Water leakage reduction in Saudi Arabia helps Aqualia scoop award
Spanish water company Aqualia has been credited for its work in Saudi Arabia’s water sector over the last five years...
RIYADH, Saudi Arabia - Spanish water company Aqualia has been credited for its work in Saudi Arabia’s water sector over the last five years.
The Governor of Riyadh (H.R.H Prince Faisal Bin Bandar Bin Abdul-Aziz Al Saud) presented the Award for Water to Javier Díaz, manager of Aqualia in Saudi Arabia, during the Saudi Water Electricity Forum(SWEF) held in Riyadh this week.
The award pays recognition to the work carried out by Aqualia, including the sectioning and leakage project in the city of Riyadh, as well as the operation and maintenance of the wastewater treatment plants in Mecca (Hadda and Arana Plants).
Aqualia was credited for its work on the drinking water supply network of the Saudi capital, Riyadh, including a search for and repair leakages in the city's water network.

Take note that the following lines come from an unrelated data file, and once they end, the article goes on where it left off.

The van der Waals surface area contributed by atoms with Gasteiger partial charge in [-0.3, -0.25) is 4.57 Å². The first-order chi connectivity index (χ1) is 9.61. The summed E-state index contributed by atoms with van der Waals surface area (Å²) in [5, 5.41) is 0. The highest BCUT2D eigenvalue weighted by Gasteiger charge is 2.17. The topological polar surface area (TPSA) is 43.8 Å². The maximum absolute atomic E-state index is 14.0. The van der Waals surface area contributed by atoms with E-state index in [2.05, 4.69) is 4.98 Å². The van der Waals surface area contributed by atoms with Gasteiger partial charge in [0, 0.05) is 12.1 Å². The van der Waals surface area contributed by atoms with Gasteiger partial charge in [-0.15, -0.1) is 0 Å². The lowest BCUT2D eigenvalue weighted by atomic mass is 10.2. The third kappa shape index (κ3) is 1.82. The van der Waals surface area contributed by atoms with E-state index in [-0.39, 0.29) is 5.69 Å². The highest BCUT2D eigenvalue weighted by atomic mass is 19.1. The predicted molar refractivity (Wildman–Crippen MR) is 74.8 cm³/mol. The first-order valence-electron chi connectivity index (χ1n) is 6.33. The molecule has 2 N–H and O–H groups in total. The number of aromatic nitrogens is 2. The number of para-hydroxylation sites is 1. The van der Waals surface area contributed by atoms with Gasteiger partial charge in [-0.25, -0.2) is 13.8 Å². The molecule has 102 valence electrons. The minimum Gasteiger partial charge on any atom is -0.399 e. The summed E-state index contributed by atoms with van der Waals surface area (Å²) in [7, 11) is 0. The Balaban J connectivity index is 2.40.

The award also recognises the role Aqualia played in the management of the Hadda and Arana wastewater treatment plants in Mecca. Since last year, the company has been managing both wastewater treatment plants which have a maximum flow capacity of 375,000 m3/day.
Elsewhere in the region, in the United Arab Emirates (UAE), Aqualia manages the sewerage and purification system in the eastern area of Abu Dhabi.
This commission was the first to be awarded to a Spanish company in the UAE and includes the operation and maintenance of a wastewater sewerage network stretching more than 2,400 kilometres, with 68 wastewater pumping stations and 19 wastewater treatment plants in the city of Al Ain (in the western area of Abu Dhabi, at the border with Oman) and the surrounding areas.
In addition to these projects, Aqualia works in sewerage system management in the Qatari city of Al Dhakhira (read WWi article).
The project, awarded at the end of 2014 for 300 million euros, entails the construction of a wastewater treatment plant that will manage an average flow of 56,200 m3/day and will serve more than 205,000 people.